Padraig Harrington: "It's a very fair golf course, it's all there in front of you. It's not tricked up in any way, so it's just there's not much you can say except for it's really a fair course. It's a difficult enough golf course, but I don't think anybody can have any complaints about it. There's not a huge amount of wedge shots out there, that's for sure. That's something that normally would be pretty strong in my game, but it's not required. Chipping and bunker play and putting is going to be important with the longer shots in, and sometimes if you miss the fairway off the tee, the rough isn't as heavy as some of the other majors. It's not that you're going to be able to hit the green, but you should be able to advance the ball forward. Chipping and putting always is important at every major, but this one is probably asking a little bit more. A player who hits a lot of fairways and greens this week will do well. It's a solid golf course. I think to be honest, it can be played a number of ways, but it doesn't suit one player in particular."
Path to Victory:
Below are the end of round positions for the last 6 winners plus Phil Mickelson in 2005:
Incoming form of winners since 2010:
For the record, here's the breakdown of Poa Annua and Bentgrass/Poa Annua mix PGA Tour victors in the field since 2008:
Winning prices in the PGA Championship vary significantly. Short prices such as Rory McIlroy - who has won this title twice at 20/1 (2012) and 5/1 (2014) - and last year's winner Jason Day at 14/1 have had much recent success. Throw in Jason Dufner at 40/1 in 2013 and the last 4 PGA Championships have been won at just under 20/1. This trend marries nicely with 2016's Major winners who have come in at 66/1, 16/1 and 30/1 respectively. However Keegan Bradley and Y.E. Yang have both shocked the golfing world since 2009 and I wouldn't put anyone off backing some tasty triple-digit players this week either.
However I'm going for a group of 4 players who I think Baltusrol will favour. A distinctly technical and lengthy course for a par 70, the Lower Course will punish those who are constantly missing fairways and the course will appeal to those who like strategic play and love Bentgrass/Poa Annua putting surfaces. It's also hard to ignore a key fact that 14 of the last 16 PGA Champions (88%) had already won a tournament in the same season prior to winning the PGA Championship.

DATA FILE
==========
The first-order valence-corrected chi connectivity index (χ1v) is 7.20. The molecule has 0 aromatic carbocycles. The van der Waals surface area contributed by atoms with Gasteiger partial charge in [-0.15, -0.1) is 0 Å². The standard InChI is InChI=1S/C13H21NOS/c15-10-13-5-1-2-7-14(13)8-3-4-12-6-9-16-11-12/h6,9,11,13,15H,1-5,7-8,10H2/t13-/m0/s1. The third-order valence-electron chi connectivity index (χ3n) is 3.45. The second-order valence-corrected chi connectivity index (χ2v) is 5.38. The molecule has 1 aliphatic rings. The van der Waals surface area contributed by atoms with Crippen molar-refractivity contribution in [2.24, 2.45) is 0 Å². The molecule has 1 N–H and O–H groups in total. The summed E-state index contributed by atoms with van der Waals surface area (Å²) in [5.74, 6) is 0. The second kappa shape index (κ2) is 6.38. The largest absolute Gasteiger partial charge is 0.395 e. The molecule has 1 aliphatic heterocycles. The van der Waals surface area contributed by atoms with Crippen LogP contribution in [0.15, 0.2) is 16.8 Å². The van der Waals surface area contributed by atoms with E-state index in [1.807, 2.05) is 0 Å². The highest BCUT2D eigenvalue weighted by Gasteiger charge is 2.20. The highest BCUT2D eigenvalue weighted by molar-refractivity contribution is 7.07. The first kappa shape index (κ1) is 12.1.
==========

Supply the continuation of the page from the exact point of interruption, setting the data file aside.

My selections are as follows:
Henrik Stenson seems the sensible sort and although many will be put off by the fact that he captured his first Major Championship at Royal Troon the week before last, the Lower Course at Baltusrol will undoubtedly suit the strategic mindset of the amiable Swede. The big question naturally is whether Stenson will 'switch off' after what many commentators seem to think will be his summit when it comes to career achievements. A look at the task that sits before Henrik in New Jersey this week though will encourage punters. Since 1994, Nick Price, Tiger Woods (twice), Padraig Harrington and Rory McIlroy have lifted both the Claret Jug and the Wannamaker Trophy in the same season.
It could be argued that all of the above had won a Major prior to doing the Open/PGA double but, in modern golf, form momentum seems to be increasingly more important and, as Jordan Spieth proved last season by winning at Augusta and Chambers Bay, instantly backing up a first Major win is more than achievable. Henrik himself seems to take wins in his stride and it's more than noteworthy that he has won in consecutive tournaments before - 2007 Dubai Desert Classic and the WGC-World Matchplay Championship - and that he can carry his form across long periods of time. Remember 2013 when he finished 2nd (Scottish Open)-3rd (Open Championship)-2nd (Bridgestone)-3rd (PGA Championship) followed by wins in the Deutsche Bank, The Tour Championship and DP World Tour Championship. Henrik stays hot.